When you’re in a participative environment, you need to encourage team-based activities. You would need to do consistent virtual meetings and try different ways to stimulate the right answers out of your people. This process can be quite effective, especially if your workers need to have their morale consistently high to help with productivity and creativity.
The issue with democratic leadership comes from its lack of agility. As decision-making happens with your employees, turn-around can be slow. Unless everyone is clear with the roles that you give, there can be a level of overlap of work or missed activities.
Even then, participative styles thrive under pressure. As you trust your workers to use good judgment with decisions, you can build a remote team that can operate on its own.
3. Transactional Leadership
Another powerful leadership style that works in between an authoritarian leadership style and democratic leadership is transactional leadership. Much like when you employ a learning management system, it’s a style that works with a give-and-take relationship in mind.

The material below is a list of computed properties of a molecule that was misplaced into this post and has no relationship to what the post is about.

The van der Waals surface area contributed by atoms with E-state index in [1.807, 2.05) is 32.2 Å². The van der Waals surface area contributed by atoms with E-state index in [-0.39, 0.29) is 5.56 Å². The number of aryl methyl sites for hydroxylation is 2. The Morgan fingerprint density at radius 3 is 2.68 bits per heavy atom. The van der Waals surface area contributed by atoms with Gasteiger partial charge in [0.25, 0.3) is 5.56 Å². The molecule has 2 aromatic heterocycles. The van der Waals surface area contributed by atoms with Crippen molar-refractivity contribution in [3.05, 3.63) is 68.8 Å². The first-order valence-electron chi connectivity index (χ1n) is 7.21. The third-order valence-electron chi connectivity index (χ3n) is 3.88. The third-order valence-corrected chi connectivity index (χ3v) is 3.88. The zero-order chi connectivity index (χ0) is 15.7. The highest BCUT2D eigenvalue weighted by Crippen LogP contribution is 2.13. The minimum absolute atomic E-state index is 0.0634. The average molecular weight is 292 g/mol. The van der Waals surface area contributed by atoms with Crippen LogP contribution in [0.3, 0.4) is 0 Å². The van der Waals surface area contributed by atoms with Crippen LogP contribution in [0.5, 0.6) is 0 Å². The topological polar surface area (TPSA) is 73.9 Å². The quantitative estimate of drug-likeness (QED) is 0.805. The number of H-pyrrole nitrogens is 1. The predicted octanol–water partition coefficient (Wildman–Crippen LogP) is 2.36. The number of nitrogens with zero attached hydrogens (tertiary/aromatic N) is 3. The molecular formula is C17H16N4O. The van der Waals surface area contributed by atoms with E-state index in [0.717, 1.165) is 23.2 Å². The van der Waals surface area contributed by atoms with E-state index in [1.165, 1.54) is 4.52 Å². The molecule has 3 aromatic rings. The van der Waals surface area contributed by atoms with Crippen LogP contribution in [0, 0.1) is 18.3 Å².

Virtual workers are empowered by potential rewards and punishments within the organization. Rewards can be as simple as praise, a team party, bonuses, and much more. Transactional leaders can clear generalized confusion and doubts within the system as they can be clear and precise with what they want to happen. Such environments also foster feedback from employees, usually allowing remote workers to provide a way to improve on the leader’s idea.
Regardless, transactional leadership styles don’t have the same creative and motivational freedom that democratic leadership has. It offers far more agility and speed in decision-making but engagement can be limited due to the more rigid style.
Punishments can also corrode team morale, especially if they weigh far heavier than the rewards that the team receives. As this system is highly directive, one wrong move can foster discontent across the business.
4. Situational Leadership
Situational leadership is a more uncommon approach that you’ll find in more creative and smaller businesses. If you have many remote employees with different skill sets, including a variety of personalities too. Situational leaders adapt according to which person or team they deal with.